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Business News of Monday, 18 January 2021

Source: Business 24

Relief for importers as GSA backtracks on fee increment

The Ghana Standards Authority (GSA) has rescinded its decision to start the implementation of its revised registration fees for freight forwarders and general importers—originally scheduled for the start of this month—to allow for more stakeholder consultations and buy-in.

“No changes to the charges; the [old] charges have been maintained,” Director-General of the Authority Prof. Alex Dodoo told a gathering of importers in Accra.

This was the outcome of a stakeholder meeting convened by the Ghana Shippers’ Authority in Accra to dialogue on the revised rates.

The Standards Authority, in December last year, announced that it would start the implementation of its new fees and charges effective January 1 this year.

The increases ranged from GH¢1,000 to GH¢5,000 annually for importers of goods such as gaming items, industrial machinery and cement, to GH¢20,000 for shopping malls, who are considered big importers.

Approval for the new fees and charges was given by Parliament in August 2019 for implementation in the year 2020 for a select group of items, but implementation was delayed due to the impact of the coronavirus pandemic on businesses.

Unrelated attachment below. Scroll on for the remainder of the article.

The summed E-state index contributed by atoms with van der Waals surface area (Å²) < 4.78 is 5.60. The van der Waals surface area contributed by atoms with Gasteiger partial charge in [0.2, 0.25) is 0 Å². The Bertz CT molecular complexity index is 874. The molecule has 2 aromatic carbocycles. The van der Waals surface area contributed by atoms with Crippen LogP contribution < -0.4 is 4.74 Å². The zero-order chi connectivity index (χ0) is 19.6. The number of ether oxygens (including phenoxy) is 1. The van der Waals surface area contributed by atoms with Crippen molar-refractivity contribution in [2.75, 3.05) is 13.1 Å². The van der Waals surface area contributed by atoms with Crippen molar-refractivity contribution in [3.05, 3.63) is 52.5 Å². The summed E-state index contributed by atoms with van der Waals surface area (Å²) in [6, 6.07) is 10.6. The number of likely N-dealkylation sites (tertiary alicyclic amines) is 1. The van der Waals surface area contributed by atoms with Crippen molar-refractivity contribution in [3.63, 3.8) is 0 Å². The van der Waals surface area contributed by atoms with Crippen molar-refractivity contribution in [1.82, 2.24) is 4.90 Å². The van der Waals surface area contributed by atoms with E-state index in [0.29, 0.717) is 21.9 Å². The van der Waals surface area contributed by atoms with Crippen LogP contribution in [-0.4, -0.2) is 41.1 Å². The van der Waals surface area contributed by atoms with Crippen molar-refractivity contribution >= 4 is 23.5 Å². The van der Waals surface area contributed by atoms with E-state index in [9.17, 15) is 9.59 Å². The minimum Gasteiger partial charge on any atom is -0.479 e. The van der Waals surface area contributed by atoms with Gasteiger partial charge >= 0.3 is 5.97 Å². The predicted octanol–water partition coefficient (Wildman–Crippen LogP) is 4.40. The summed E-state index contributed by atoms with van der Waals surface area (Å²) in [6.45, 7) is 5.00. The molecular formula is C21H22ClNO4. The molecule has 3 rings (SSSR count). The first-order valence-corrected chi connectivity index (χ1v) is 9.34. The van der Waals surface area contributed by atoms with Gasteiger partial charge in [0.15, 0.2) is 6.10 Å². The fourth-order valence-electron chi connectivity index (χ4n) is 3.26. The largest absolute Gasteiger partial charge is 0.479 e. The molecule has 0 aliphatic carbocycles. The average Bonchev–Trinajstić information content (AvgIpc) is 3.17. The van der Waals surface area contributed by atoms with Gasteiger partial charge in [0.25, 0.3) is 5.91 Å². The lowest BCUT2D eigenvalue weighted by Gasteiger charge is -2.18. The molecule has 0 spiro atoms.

Despite the year-long delay, President of the Ghana Union of Traders Association (GUTA) Dr. Joseph Obeng—and other associations including the Freight Forwarders Association of Ghana (FFAG) and Association of Ghana Industries (AGI)—argued that they will need more time for their businesses to recover from the shocks of the pandemic.

He mentioned the negative impact of COVID-19 on businesses and the coming into effect of the African Continental Free Trade Area (AfCFTA) as key reasons for their position.

Freight forwarders had earlier indicated strongly that the proposed increment would be borne by consumers as it could lead to a spike in import prices.

The coronavirus pandemic has had a disruptive impact on global supply chains and international trade, with the total volume of cargo—both containerised and general—handled by the country’s two seaports in the first quarter of 2020 decreasing by a whopping 44.9 percent year-on-year.

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